Field Trip to First Light Farm

Posted: April 28th, 2010 | Author: | Filed under: Farm, First Light Farm, Hamilton, News | Tags: , , , , , | No Comments »

Want to learn more about sustainable farming? We’ve got just the thing: a conversation with Mike Raymond, owner of First Light Farm. The Hamilton farm is in its third season of community supported agriculture, having provided shares to 120 members last year and planning on at least that many this year.

As in the past, First Light CSA members pay $600 for a 20-week share that begins mid-June. Members can pick up their boxed share in Beverly or Danvers on Tuesdays, Topsfield on Thursdays, Ipswich on Saturdays, or (new this year) at the Salem farmer’s market on Thursdays. First Light will also be selling produce at the Georgetown farmer markets on Saturdays this year.

First Light operates a bit differently from other CSAs in the area (Green Meadows and Appleton Farms come to mind) in that there are no pick-your-own opportunities. That’s because Raymond doesn’t own the six acres of land he farms. Rather, he barters with Brick End Farm, a large composting operation. But don’t assume that means Raymond isn’t invested in the business—just the opposite.

Raymond graduated from University of Vermont nearly 20 years ago with a degree in environmental and resource economics and has been farming ever since. His passion for growing vegetables organically in the most sustainable way possible is infectious. On a tour of the hilly field where fast-growing crops like lettuce and herbs are planted, we immediately saw why Raymond is so excited. The field is divided into many small beds with strips of clover growing in between, a technique called permanent bed strip tillage in which the clover and the crops form a symbiotic relationship.

“We feed the soil, not the crop,” explained Raymond, a Beverly native. “And we don’t do anything in a field that doesn’t make sense.” Unlike most farms, the field is not plowed under each year. Rather, the clover strips provide the soil with the necessary fungus and bacteria, and when mowed during the growing season, they provide additional organic matter for the growing crops. In keeping with Raymond’s desire to use resources at hand, irrigation water is pumped from a small pond at the bottom of the field.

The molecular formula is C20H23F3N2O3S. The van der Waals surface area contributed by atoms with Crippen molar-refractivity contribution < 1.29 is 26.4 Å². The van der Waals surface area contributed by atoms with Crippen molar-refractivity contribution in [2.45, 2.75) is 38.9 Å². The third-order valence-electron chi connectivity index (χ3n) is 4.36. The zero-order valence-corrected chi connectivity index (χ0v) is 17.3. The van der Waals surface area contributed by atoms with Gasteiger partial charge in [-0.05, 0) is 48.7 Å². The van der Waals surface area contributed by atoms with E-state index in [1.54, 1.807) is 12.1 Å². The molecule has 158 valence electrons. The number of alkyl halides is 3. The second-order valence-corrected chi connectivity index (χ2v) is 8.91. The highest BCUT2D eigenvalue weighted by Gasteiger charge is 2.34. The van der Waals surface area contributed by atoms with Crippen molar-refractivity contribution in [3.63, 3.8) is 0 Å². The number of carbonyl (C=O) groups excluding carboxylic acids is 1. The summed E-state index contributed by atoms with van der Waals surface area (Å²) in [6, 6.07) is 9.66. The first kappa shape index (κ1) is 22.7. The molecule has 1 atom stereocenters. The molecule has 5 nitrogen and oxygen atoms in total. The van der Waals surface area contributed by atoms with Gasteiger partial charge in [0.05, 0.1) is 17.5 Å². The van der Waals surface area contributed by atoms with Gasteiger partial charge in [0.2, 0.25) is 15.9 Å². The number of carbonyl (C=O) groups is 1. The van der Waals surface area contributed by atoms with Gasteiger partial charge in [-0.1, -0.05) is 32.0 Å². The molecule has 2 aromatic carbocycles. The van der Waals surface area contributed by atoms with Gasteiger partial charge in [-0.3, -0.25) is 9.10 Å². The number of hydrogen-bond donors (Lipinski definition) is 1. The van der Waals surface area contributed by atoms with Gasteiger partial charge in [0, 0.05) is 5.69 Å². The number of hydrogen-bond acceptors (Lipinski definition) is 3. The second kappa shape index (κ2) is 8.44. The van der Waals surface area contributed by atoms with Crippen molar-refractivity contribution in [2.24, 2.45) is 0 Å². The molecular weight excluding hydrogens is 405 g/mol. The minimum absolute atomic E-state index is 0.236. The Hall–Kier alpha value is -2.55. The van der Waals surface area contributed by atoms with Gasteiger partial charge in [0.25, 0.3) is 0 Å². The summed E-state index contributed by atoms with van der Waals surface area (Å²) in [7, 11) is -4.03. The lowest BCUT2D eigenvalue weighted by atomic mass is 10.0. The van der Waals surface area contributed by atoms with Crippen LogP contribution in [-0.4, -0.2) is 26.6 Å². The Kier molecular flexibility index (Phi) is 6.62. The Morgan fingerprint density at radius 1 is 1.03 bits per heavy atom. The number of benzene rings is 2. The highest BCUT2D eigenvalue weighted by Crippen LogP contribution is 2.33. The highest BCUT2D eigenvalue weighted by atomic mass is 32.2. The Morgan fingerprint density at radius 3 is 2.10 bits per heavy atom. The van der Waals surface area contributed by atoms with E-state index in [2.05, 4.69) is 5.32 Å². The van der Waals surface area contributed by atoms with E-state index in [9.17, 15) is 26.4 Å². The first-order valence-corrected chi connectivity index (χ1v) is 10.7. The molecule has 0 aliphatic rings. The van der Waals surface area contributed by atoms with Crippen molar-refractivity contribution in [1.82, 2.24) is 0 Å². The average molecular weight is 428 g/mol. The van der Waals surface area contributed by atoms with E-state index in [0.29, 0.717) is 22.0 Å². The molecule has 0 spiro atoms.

For shareholders, this unusual technique (along with strategic use of the farm’s greenhouse) means more variety in their shares each week, since each bed in the field is like its own little garden. It also means maximum production with minimum damage to the land—Raymond and his crew have gone so far as to modify old equipment to facilitate this updated version of back-to-basics farming.

Tomatoes, potatoes, onions, and other slower growing crops are planted in the farm’s upper field, which Raymond described as bio-intensive, meaning it’s designed to produce as much as possible in the space. An unusual moveable greenhouse is used section by section to maximize growth, and after each part of the field is harvested, a cover crop is planted to fertilize the soil.

Those interested in the CSA will be happy to find a picture of each week’s share from last year on the First Light site, along with delicious-sounding recipes for 40 vegetables and quirky descriptions of First Light team members. You can also e-mail Raymond directly for more information on the farm, his philosophies, and the CSA program.

First Light Farm
www.firstlightfarmcsa.com
firstlightfarmcsa@gmail.com

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